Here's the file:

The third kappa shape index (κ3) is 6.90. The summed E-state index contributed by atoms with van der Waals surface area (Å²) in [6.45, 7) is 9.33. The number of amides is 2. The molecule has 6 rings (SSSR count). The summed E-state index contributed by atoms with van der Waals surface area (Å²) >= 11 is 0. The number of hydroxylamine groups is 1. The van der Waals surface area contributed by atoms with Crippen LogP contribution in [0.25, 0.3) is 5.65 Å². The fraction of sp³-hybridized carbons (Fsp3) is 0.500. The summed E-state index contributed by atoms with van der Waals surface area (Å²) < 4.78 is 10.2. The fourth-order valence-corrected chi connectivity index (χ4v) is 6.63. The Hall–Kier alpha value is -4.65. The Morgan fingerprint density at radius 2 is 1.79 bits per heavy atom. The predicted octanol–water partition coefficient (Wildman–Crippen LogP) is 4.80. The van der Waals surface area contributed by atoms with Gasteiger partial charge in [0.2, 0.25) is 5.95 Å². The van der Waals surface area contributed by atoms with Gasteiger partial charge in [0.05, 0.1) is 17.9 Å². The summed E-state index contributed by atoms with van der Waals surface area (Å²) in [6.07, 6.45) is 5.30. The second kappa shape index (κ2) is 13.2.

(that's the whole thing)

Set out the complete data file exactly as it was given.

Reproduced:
The third kappa shape index (κ3) is 6.90. The summed E-state index contributed by atoms with van der Waals surface area (Å²) in [6.45, 7) is 9.33. The number of amides is 2. The molecule has 6 rings (SSSR count). The summed E-state index contributed by atoms with van der Waals surface area (Å²) >= 11 is 0. The number of hydroxylamine groups is 1. The van der Waals surface area contributed by atoms with Crippen LogP contribution in [0.25, 0.3) is 5.65 Å². The fraction of sp³-hybridized carbons (Fsp3) is 0.500. The summed E-state index contributed by atoms with van der Waals surface area (Å²) < 4.78 is 10.2. The fourth-order valence-corrected chi connectivity index (χ4v) is 6.63. The Hall–Kier alpha value is -4.65. The Morgan fingerprint density at radius 2 is 1.79 bits per heavy atom. The predicted octanol–water partition coefficient (Wildman–Crippen LogP) is 4.80. The van der Waals surface area contributed by atoms with Gasteiger partial charge in [0.2, 0.25) is 5.95 Å². The van der Waals surface area contributed by atoms with Gasteiger partial charge in [0.05, 0.1) is 17.9 Å². The summed E-state index contributed by atoms with van der Waals surface area (Å²) in [6.07, 6.45) is 5.30. The second kappa shape index (κ2) is 13.2.